Steamboat Springs The canyons of southeast Utah are the obvious first choice for frozen mountainfolk who want to escape mud season and already have used up their serious-fun tickets.
Most 'boat people drive no farther than Moab and Canyonlands, and that's a shame. On the western shore of Lake Powell is a vast tract of the Colorado Plateau comprising the San Rafael Swell, Capital Reef National Park and the Escalante Grand Staircase.
It's easy to make a trip to Moab in the course of a long weekend. But, road warriors with a full week to explore can make it all the way to one of the most mind-boggling natural attractions in the entire Beehive State -- Zion National Park.
At first glance, Zion might seem a little tame for adventurers from Routt County -- you must park your private vehicle and ride a propane powered shuttle bus into the trailheads with visitors who obviously hail from all over the world. Many of the trails have been paved with cement made out of sandstone aggregate. Don't be fooled; most of them climb steeply, and hikers often find themselves within 3 feet of sheer cliffs that drop away 1,500 feet to the Zion River Valley below.
If all of the improvements necessitated by Zion's 2.5 million annual visitors make it seem like the antithesis of wilderness, the exotic waterfalls and fern grottos of the side canyons will win over most visitors from the mountains. Anyone who is bent on avoiding other people on the trail can obtain a backcountry permit and head for the deepest recesses of the Kolob Canyon country on the park's northern end.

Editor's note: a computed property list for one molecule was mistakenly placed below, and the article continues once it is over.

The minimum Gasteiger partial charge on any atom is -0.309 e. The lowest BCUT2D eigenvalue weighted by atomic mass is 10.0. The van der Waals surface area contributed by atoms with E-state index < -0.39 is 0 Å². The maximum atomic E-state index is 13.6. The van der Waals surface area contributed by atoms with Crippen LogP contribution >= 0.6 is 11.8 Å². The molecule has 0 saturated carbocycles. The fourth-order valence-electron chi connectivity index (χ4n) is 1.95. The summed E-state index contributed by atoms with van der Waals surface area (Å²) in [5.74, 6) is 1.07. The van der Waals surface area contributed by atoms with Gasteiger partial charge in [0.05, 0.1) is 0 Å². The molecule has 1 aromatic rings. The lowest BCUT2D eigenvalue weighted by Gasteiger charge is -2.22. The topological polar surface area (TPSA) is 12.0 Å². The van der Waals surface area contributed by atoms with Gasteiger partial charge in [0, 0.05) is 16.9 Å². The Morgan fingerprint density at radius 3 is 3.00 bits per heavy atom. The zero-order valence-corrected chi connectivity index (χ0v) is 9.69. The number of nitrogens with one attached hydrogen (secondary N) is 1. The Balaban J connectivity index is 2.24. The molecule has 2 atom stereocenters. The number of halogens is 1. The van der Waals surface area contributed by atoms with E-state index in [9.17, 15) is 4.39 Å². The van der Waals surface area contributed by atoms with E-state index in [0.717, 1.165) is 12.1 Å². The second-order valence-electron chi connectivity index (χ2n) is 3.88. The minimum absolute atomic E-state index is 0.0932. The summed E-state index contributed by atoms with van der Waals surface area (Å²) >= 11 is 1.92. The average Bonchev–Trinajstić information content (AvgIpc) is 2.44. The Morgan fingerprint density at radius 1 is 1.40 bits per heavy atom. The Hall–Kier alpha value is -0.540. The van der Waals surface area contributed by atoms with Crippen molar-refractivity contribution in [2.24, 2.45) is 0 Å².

The Virgin River is the key to Zion National Park's past and present. But without the help of the Hurricane Fault, the little river would never have created the staggering 2,000-foot sandstone monoliths of Zion.
The river's seasonal floods carry bits of abrasive sandstone that have carved the canyons, but the towering monoliths of Zion, often likened to stone temples or cathedrals, can be attributed to the Hurricane Fault. The fault describes the southwest boundary of the Colorado Plateau and is responsible for dramatic "up thrust" that has pushed the surrounding landforms to more than 10,000 feet over millions of years.
The sheer cliffs of Zion are 2,000 foot beds of Navajo sandstone that have been thrust vertically out of what is now the valley floor. The park's slot canyons were created by streams cutting through pre-existing cracks in the sandstone.
Rivers such as the Virgin, which flows year round, are a rarity in extreme southeastern Utah -- the valley is only 160 miles from Las Vegas and its withering heat. But the Zion and its tributaries support lush flora, including giant cottonwood trees, Douglas firs, gambel oak, cacti, yuccas and a species of maple.
Fall color enthusiasts in the Colorado Rockies can catch the peak of the aspen at home during the first week in October and still have ample time to catch the turning cottonwoods and maples later in the month in Zion.
And there's always Sin City, just three hours down the Interstate, where weary canyon hikers can obtain hot showers, good grub and easily rid themselves of their extra pocket change.
Zion is worth driving the extra distance.